The Hill.com Tuesday evening reported on an interview between Greta Van Susteren and Chase Strangio, an attorney for Chelsea Manning. In the interview, Strangio confided that he felt that President Obama’s commutation of Manning’s sentence may have saved her life. And according to The Hill, he added, “President Obama acted on the side of justice here.”
President Obama’s midnight pardons and commutations have set off a frenzy of reactions on both sides of the political aisle (of which this piece is of course guilty of being). Many on the right have pointed out that Manning’s deliberate leak of classified documents to WikiLeaks almost certainly put United States intelligence assets in danger, if not of torture and death, almost certainly of imprisonment.
That’s not to mention the damage the disclosure of intelligence gathering patterns and techniques does to the American intelligence community’s future effectiveness. And that says nothing still of the costs—in terms of money and time—the leak likely caused American intelligence agencies to incur in securing assets, combing for counter-intelligence, and pulling the plug on all operations endangered by the leak.
Until yesterday, apparently, the Obama administration agreed that Manning’s actions had endangered America and its allies. That was the basis for prosecuting the case.
Reports of the President’s actions by left-leaning media have downplayed these costs and dangers, citing the fact that prosecuting attorneys did not—and by law could not—disclose the types of damage Manning’s leak caused. They highlight the same facts highlighted by Strangio in his interview with Van Susteren: Manning has already been jailed for about seven years (though not officially sentenced until 2013), that’s longer than anyone else has been imprisoned for leaking government secrets, and the documents were classified “secret,” not “top secret” or more restricted.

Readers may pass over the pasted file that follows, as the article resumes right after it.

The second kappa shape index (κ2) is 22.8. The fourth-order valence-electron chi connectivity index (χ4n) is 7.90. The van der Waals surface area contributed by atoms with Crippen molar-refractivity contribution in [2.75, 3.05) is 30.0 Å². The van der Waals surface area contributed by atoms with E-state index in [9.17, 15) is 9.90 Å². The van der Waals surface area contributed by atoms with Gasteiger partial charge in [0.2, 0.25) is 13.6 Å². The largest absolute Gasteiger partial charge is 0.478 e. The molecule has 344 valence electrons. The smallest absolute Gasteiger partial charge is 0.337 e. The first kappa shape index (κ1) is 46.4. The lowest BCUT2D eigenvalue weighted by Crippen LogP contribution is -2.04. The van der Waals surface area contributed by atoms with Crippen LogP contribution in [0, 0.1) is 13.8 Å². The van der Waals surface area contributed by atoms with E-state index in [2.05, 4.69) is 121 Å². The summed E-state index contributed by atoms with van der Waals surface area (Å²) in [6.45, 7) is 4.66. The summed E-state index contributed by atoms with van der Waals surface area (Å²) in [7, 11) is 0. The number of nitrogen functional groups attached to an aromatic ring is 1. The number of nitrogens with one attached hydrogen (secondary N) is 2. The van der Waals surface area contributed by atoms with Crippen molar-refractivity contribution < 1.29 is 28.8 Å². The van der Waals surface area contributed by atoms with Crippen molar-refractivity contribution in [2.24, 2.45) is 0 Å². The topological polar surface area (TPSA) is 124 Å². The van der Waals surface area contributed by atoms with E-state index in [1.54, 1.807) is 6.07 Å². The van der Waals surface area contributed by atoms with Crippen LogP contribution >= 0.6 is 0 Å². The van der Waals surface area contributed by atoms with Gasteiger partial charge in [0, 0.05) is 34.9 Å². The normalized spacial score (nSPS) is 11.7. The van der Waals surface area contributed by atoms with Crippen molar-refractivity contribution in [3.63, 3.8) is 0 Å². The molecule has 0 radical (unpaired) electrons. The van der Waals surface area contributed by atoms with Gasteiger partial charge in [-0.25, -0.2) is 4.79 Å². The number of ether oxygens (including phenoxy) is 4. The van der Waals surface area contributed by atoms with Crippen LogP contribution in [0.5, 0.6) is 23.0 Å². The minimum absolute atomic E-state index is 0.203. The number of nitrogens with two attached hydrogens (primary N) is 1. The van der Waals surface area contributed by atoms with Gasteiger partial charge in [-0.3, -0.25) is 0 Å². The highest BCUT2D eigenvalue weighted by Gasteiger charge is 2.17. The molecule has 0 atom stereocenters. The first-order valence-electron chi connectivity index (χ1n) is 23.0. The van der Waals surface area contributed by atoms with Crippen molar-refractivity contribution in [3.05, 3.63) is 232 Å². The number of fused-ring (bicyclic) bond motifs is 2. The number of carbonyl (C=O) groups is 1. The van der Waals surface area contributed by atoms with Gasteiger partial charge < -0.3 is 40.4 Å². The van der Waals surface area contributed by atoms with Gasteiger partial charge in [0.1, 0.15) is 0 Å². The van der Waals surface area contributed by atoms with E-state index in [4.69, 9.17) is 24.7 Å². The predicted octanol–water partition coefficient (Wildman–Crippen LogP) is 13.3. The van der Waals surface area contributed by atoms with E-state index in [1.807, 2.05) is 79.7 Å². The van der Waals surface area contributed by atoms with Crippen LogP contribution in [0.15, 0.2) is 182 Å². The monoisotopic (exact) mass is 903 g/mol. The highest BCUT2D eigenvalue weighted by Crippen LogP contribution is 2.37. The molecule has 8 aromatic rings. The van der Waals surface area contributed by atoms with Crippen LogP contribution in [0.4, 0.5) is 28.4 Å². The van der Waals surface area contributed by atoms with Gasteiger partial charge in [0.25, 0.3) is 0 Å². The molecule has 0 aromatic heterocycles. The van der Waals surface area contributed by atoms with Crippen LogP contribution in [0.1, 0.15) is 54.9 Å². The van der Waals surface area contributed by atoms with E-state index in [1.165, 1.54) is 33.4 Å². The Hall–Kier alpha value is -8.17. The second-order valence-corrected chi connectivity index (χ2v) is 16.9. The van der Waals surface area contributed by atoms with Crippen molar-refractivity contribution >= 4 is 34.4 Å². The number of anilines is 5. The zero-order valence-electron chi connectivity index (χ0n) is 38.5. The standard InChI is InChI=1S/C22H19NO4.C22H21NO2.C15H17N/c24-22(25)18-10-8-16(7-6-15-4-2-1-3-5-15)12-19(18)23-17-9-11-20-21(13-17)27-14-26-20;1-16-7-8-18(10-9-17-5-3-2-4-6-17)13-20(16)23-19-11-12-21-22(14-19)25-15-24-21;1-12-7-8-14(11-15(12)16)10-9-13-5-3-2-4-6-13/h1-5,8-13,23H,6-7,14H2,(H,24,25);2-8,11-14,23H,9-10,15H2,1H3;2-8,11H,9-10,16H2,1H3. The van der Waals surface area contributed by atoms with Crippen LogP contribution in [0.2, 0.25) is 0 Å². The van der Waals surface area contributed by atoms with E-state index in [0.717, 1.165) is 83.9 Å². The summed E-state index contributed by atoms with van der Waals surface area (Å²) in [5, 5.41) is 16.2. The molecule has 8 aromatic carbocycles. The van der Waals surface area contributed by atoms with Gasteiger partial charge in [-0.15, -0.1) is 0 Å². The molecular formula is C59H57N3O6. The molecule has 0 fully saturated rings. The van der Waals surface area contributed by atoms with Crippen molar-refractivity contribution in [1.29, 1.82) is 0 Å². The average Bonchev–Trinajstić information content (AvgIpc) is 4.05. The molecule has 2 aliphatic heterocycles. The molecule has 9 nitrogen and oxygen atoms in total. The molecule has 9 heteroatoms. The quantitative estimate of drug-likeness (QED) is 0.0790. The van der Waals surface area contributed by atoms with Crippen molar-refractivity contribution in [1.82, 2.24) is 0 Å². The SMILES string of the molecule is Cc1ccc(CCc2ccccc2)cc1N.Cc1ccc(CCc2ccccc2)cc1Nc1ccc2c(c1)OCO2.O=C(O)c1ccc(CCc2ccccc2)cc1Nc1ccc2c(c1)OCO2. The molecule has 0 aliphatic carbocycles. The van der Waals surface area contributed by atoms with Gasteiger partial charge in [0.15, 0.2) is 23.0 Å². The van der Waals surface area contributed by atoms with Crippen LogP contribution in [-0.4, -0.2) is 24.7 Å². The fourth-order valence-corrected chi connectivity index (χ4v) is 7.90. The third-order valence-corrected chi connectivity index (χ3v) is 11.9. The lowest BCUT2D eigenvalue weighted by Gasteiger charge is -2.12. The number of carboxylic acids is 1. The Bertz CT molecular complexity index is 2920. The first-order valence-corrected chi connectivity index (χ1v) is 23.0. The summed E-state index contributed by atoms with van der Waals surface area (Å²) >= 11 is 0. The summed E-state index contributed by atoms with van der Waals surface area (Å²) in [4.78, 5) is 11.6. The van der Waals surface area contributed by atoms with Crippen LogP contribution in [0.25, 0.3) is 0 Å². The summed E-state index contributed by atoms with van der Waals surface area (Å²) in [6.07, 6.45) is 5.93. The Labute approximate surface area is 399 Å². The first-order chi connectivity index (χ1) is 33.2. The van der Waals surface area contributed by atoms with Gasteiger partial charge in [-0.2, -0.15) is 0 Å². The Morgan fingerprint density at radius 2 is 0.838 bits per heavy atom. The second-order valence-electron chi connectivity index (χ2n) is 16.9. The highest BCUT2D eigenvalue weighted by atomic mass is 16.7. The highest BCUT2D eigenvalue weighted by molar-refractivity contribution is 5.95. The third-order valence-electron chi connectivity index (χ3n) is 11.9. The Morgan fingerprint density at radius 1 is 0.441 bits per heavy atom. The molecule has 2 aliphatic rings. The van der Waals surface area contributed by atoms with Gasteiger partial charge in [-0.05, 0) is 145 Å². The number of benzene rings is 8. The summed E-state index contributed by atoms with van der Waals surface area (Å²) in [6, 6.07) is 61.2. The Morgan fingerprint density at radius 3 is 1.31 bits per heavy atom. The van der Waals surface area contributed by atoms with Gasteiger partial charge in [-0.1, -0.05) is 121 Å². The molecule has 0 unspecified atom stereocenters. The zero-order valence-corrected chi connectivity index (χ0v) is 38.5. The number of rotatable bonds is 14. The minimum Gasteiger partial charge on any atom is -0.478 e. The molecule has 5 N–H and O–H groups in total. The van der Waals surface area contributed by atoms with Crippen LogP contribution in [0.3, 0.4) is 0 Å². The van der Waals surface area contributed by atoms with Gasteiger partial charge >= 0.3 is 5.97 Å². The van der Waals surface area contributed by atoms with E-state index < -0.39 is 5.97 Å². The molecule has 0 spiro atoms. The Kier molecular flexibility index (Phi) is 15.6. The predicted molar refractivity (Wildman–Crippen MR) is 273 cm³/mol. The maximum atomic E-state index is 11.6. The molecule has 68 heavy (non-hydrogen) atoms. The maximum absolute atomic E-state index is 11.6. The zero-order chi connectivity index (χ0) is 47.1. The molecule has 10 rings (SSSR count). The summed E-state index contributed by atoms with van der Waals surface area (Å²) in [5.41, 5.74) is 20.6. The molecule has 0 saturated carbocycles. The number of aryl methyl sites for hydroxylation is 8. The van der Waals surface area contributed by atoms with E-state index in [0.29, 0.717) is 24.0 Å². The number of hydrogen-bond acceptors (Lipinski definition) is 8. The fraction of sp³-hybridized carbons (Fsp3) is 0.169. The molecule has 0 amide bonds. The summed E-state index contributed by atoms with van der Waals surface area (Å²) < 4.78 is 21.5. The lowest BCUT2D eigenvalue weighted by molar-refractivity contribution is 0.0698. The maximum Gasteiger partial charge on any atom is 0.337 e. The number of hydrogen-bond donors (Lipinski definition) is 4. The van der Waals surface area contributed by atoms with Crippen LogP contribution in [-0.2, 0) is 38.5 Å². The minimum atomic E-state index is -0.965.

Back to justice. It’s not an accident justice has classically been depicted as a blindfolded figure holding scales. Western civilization’s classical conception of justice is vividly displayed in the imagery. Justice should blindly weigh the relevant facts without regard to things like character, race, ethnicity, sex, or social standing. The unprejudiced balance of the facts should determine the outcome. Of course this has not always been the true nature of justice in Western or American society, sometimes with tragic impact. But it has undoubtedly been the aspiration.
So let’s load the scales. On the side of continuing Manning’s imprisonment are factors like: she was convicted of felonies after pleading down from more serious felonies, those felonies carry a range of sentences in which her sentence fell, she almost certainly endangered many Americans and American allies’ lives and safety, she cost America valuable time, money, and intelligence resources, and all this apparently simply because she felt the information should be public. On the side of commuting Manning’s sentence are factors highlighted by her attorney: she has already served seven of her 35-year sentence, those seven years exceed the length of time served by other people convicted of leaking secrets, the documents carried a lower classification than they could have, and, apparently, her health and safety were less secure as compared to life outside of prison.
Justice, then, would weigh in favor of continuing her sentence. Except that we forgot to load the commutation side with a few factors: Manning was born as a man named Bradley Manning, Manning has recently begun to identify publicly as the woman Chelsea Manning, she has pursued reassignment treatments and procedures, and in the wake of the Supreme Court’s decision that homosexual marriage is required by the Constitution, transgenderism is in vogue on the left.
True, these are factors to which justice is supposed to be blind. But this is not the age of justice, it’s the age of social justice.